Others patients will have no benefit because the drug will not respond due to unknown (often genetic) reasons.  (note: A genetic determination could identify the "right drug" for these patients.) 

Finally there is the handful of patients for whom the therapy is actually working to save their lives.  However in the one size fits all approach these patients were beneficiaries as much by chance as by science.

Without genetic differentiation as a predictor we basically don't know "who is who" and treat 100 people to perhaps have clinical benefit to 5 to 20. 

If science can get to the point of treating "the right 20 people" with "the right treatment" that would be incredible.  Another 25 may benefit from something altogether different.  And 55 may not even need additional treatment at all.  The savings potential in the health care system is almost immeasurable.  But instead of lots of "blockbuster drugs" there are likely to be lots of "smart drugs".

An example of a potential patient population for a targeted therapy is shown below.


Personalized medicine is already here in limited doses

Several examples of personalized medicine can already be seen in breast cancer.  These include identifying genes that indicate susceptibility to breast cancer, identifying genes that predict whether metastatic potential is high or low, and identifying genes that indicate whether a particular drug will successfully treat the condition.  These advances in breast cancer have yet to be transferred to other therapies.  Much of the untapped investor potential in these areas simply involves moving methods already underway in breast cancer to areas such as colon, lung, and pancreatic cancers.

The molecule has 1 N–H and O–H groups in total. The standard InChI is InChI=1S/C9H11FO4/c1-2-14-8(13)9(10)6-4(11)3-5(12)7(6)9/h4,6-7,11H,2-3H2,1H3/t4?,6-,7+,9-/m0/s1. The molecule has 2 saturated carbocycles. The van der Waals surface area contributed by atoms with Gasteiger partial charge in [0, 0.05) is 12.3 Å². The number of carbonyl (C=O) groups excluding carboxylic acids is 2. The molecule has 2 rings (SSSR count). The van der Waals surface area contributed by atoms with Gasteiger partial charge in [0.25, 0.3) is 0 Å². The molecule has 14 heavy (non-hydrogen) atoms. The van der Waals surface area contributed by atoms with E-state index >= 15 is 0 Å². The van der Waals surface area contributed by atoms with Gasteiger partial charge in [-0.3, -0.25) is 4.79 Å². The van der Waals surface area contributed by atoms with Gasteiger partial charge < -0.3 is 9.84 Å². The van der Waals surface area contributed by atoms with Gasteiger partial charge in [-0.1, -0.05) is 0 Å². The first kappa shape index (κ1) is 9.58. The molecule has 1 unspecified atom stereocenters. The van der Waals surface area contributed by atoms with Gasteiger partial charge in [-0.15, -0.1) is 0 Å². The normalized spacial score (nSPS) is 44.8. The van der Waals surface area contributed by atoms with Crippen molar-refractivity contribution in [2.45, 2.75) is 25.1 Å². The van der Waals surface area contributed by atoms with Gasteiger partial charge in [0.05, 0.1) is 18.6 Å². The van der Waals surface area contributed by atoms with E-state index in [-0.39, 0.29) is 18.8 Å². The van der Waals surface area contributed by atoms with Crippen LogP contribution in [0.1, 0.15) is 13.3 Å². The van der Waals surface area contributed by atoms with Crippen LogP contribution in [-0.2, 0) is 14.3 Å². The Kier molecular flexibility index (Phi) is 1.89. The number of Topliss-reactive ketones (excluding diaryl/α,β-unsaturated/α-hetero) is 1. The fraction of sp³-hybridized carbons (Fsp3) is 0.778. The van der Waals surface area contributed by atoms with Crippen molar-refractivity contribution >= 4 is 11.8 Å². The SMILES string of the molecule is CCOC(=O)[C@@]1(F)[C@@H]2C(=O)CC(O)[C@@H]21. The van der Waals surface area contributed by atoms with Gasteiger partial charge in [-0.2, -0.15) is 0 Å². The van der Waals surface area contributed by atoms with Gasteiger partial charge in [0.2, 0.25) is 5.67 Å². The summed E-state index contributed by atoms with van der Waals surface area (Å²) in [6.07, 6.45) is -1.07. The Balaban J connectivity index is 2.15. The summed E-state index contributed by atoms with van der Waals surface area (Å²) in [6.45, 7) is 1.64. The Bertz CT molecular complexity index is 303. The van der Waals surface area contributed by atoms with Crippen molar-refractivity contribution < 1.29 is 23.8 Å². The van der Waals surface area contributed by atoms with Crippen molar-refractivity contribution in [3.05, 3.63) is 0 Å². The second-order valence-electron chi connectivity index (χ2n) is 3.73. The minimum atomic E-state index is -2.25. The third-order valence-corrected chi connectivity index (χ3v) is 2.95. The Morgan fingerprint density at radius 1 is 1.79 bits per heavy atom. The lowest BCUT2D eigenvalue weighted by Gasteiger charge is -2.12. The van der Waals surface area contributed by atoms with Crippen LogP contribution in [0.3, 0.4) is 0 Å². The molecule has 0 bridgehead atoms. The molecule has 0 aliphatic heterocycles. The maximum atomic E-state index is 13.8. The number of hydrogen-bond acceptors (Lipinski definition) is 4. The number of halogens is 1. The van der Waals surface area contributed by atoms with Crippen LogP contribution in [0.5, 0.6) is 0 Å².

Genentech's Herceptin falls into the category of personalized medicine.  Herceptin is effective when breast cancer patients are over expressing HER2 (Human Epidermal growth factor Receptor 2).  The drug Herceptin specifically inhibits the HER2 protein expressed in about 20 - 25% of breast cancer patients.  Part of the FDA label of the drug requires that patients be screened for HER2 before using the drug.

Herceptin represents a necessary sea change in pharmaceutical product development.  There is a fundamental change occurring that will deliver more effective drugs to a narrower set of patients ideally suited to receive the therapy.  While personalized medicine may seem like a new and "not ready" concept to some investors it is important to recognize that the era of smart drugs actually arrived years ago with the approval of Herceptin.

In our personalized Medicine portfolio we identify key enablers in the field that stand to prosper in personalized medicine.  We also highlight the opportunities in companies taking a proactive role in delivering effective personalized medicine "targeted drugs" from conception - through clinical testing - to the bedside.  This includes companies that are focusing on patching the genetic holes of therapies that fail in certain genetic subgroups of existing therapies.

The goal of our Personalized Medicine portfolio is to provide you with the information that transforms the era of "the right treatment for the right condition in the right patient" to gains for you in the form of "the right stocks" for personalized medicine through the genome.